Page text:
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Coyote on Arizona Airport’s Airfield Causes Delays

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Coyotes are a common sight in Arizona, but it’s not every day that one delays a flight. However, not one, not two, but three arriving flights were briefly delayed when a coyote was spotted roaming Arizona’s Phoenix Sky Harbor International Airport’s airfield Monday morning.

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A spokesperson for Phoenix Sky Harbor (PHX) confirmed that the coyote eventually left the airfield unharmed, stating that “Airfield staffers were able to coax it to a gate where it exited toward the mostly dry riverbed which borders Phoenix Sky Harbor on the south.”

The spokesperson also confirmed that, during the short time it took for airport staffers to safely clear the runway, three incoming flights were forced to circle the runway.

Aside from the brief delay, overall airport operations were unaffected and returned to normal soon afterward.

Fortunately, no roadrunners appeared on the airfield to cause further shenanigans.

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Airlines Scaling Back On Some In-Flight Services Due to Coronavirus

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A few airlines, including those already affected by the coronavirus outbreak, have begun scaling back on some in-flight services as a way to help fight the virus.

The Points Guy writes that Singapore Airlines – obviously based in Asia, where the coronavirus has been most dangerous after originating in China – recently sent its frequent fliers an email about such changes.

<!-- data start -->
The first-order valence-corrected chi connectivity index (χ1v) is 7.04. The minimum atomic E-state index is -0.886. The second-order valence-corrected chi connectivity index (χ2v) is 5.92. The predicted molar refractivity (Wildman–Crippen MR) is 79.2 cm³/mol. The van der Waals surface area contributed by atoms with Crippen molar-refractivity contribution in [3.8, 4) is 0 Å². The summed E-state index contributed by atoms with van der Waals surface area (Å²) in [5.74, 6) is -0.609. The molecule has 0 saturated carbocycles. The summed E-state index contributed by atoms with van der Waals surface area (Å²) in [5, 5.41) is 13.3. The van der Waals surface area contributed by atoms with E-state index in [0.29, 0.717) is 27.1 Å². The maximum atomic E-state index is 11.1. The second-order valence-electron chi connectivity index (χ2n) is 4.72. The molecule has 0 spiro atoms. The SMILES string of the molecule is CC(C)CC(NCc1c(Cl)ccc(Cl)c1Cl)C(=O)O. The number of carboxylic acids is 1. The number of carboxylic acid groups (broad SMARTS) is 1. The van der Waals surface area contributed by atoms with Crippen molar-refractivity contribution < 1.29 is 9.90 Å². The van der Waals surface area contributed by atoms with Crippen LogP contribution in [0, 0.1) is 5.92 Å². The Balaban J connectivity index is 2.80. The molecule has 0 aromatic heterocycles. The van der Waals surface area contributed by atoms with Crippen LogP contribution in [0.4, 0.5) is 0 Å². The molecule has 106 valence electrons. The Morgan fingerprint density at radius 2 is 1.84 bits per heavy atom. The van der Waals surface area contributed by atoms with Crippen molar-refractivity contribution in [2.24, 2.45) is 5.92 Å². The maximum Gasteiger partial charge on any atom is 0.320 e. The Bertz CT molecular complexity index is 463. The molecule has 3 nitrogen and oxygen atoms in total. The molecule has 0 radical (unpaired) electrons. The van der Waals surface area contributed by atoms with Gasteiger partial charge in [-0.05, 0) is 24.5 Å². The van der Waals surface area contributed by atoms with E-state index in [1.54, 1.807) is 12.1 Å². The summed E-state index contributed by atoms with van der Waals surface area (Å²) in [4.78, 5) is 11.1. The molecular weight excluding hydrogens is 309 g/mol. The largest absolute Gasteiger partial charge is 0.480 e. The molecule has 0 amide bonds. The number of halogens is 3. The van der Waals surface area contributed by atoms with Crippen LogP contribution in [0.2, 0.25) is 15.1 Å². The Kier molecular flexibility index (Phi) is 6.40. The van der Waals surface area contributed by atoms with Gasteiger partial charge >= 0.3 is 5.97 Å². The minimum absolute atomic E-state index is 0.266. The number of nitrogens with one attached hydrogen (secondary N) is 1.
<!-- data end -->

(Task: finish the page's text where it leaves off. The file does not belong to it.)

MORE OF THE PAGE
Singapore advised its customers that some in-flight amenities will be discontinued, such as hot towel service, after-takeoff drink service, removal of reading materials from seat-back pockets, and suspension of in-flight sales.

Henry Harteveldt, president of Atmosphere Research, said that Chinese and Taiwanese carriers have taken similar precautionary steps based on government guidance, including removing pillows and blankets on some flights.

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“They’re changing their cabin service procedures, so the passengers will notice this,” Harteveldt told The Points Guy.

But Harteveldt also remained optimistic that passengers wouldn’t pitch a fit given the circumstances.

“Passengers will accept (the reduction in services) because they’re being done in the interest of health and wellness,” he said.

As the virus, now known as covid-19, continues to expand globally, it remains to be seen if other airlines – including those based in the U.S. who offer international travel – adopt the same practice.

The aviation industry is quite often a copycat business, so it wouldn’t be surprising to see some similar changes put into place.

“As adults, we have to be logical and rational when we experience these inconveniences,” Harteveldt told The Points Guy. “This isn’t cost-cutting, this isn’t random, this is in the best interest of public health.”

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